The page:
But my chief objection is the absence of any sort of benchmarking at all. Suicide rates are just that - a rate - a statistic - and every good statistic deserves another. I thought it was a hole in the story you could drive a truck through, and I wish I could have been coaching this reporter, who actually isn't bad. The story just needed another look and a little more research before it hit the streets.
How about comparing the suicide rate of Coalition Troops to the Suicide rate of the insurgents? I would think that the insurgency is not getting it's suicide bomber the mental health treatment required.

Pyschology right now is where surgery was in the dark ages: If you weren't dead before going into surgery, you would by the time you came out. They would bleed people as a treatment for bullet wounds to get the "bad Blood" out (Up to the Civil War may I say.) If you're not crazy by the time you go see a shrink, you'll be crazy by the time you're done seeing them. Look at their cure rates. They are deplorable.
"I would think that the insurgency is not getting it's suicide bomber the mental health treatment required."

Hmmm, this would be the basis for a funny movie ala Team America. Medecins San Frontieres Paris office would do some statistics and find that the insurgents seem to have a high suicide rate and on that basis dispatch a team of psychologists to Iraq to offer mental first aid.

The hijinks begin when they find out that the high suicide rate is because...
I saw this story on MSNBC while working out in the gym. They had the obligatory angry mother (moral authority) who's son died of what the Army called an accidental overdose (not even a suicide) to berate the heartlessness of the Army.

My reaction was the same as yours - I wanted to throw a weight through the TV at the stupidity of the "drive-by media." Presumably the cliche now goes that 'war is hell,' but those that fight it must be happy.
I absolutely agree that this is not a sham, and those who truly need help should be given it. That said, former Marine Jeff Cooper has this take:

"We're told from all sides that if one wins a lethal encounter he will feel dreadful. It's odd that no one seems to have felt dreadful about this until very recently. Throughout recorded history the winning of a fight has generally been considered a subject for congratulation. It's only just now that it is tainted.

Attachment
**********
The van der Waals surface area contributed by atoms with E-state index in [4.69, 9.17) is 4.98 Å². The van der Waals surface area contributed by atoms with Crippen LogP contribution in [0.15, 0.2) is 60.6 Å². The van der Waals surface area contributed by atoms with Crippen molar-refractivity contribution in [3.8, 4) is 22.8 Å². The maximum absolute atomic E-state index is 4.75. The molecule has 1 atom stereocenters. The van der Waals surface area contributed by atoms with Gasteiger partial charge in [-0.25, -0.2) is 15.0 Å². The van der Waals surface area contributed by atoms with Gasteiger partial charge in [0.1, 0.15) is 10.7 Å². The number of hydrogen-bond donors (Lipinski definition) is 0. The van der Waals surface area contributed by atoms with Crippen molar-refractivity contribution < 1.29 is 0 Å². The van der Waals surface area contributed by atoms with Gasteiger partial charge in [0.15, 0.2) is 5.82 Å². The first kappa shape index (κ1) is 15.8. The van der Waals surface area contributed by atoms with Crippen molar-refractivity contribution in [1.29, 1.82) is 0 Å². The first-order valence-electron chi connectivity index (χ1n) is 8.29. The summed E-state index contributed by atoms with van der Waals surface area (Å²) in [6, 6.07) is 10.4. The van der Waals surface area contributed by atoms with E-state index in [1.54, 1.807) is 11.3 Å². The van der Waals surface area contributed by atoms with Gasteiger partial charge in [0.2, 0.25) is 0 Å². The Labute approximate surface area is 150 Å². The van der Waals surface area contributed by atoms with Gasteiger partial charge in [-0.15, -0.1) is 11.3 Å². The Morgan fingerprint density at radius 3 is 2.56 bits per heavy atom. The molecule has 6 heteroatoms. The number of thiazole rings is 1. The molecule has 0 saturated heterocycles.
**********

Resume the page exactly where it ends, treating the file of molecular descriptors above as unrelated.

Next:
"From the Pharoahs to the Falklands, the principle feeling of the survivor of mortal combat was satisfaction; i.e., it was necessary and I'm glad I did it.

" When David slew Goliath no one records that he went into shock. Nor did Andy Jackson when he killed Dr. Dickinson in a duel, nor did Teddy Roosevelt when he was set upon in a frontier bar, nor did Grijalvo when he shot down two assassins in San Salvador...

"Police are now instructed by their supervisors that, should they get involved in a fight, their attitude afterward should be one of shock, horror, dismay and hysteria. In actuality, what they usually (and should) feel after such an experience, is pleased and proud."

Throughout history, says Cooper, surviving a terrible conflict has been deemed admirable and something to be proud of. Now, winning a mortal conflict is somehow disreputable, casting an evil cloud over the entire enterprise, whose immorality even infects it's young soldiers. It's an historically aberrant notion.

His final counsel: If it is advisable for the soldier to display distress for various ulterior reasons, that is entirely an administrative matter.
Yahoo News today is running the headline "Iraq troops free of Gulf War Syndrome" or something like that.
No one, and I mean NO ONE, should be given Zoloft or one of its cousins without proper psychiactric supervision. Civilian or Military, at home or on the road. And you do not want to be in a foxhole with someone taking these meds. Side effects include sleepiness, short attention span, and halucinations, especially when ramping up to, and down from theraputic dosage.